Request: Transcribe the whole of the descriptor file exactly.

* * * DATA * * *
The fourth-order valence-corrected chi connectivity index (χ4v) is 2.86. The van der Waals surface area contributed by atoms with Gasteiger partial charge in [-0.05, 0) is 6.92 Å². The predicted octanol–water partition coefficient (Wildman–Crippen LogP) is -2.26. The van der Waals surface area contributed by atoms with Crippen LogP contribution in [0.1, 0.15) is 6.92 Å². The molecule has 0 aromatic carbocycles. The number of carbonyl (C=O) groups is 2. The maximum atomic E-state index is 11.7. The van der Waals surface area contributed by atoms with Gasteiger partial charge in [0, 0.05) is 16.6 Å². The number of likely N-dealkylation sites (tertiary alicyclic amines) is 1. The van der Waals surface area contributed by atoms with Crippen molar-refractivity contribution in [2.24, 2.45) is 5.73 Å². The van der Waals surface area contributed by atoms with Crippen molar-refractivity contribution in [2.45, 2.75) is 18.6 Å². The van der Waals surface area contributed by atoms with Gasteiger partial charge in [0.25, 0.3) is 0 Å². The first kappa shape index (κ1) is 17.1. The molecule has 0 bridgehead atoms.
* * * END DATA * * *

The fourth-order valence-corrected chi connectivity index (χ4v) is 2.86. The van der Waals surface area contributed by atoms with Gasteiger partial charge in [-0.05, 0) is 6.92 Å². The predicted octanol–water partition coefficient (Wildman–Crippen LogP) is -2.26. The van der Waals surface area contributed by atoms with Crippen LogP contribution in [0.1, 0.15) is 6.92 Å². The molecule has 0 aromatic carbocycles. The number of carbonyl (C=O) groups is 2. The maximum atomic E-state index is 11.7. The van der Waals surface area contributed by atoms with Gasteiger partial charge in [0, 0.05) is 16.6 Å². The number of likely N-dealkylation sites (tertiary alicyclic amines) is 1. The van der Waals surface area contributed by atoms with Crippen molar-refractivity contribution in [2.24, 2.45) is 5.73 Å². The van der Waals surface area contributed by atoms with Crippen molar-refractivity contribution in [2.45, 2.75) is 18.6 Å². The van der Waals surface area contributed by atoms with Gasteiger partial charge in [0.25, 0.3) is 0 Å². The first kappa shape index (κ1) is 17.1. The molecule has 0 bridgehead atoms.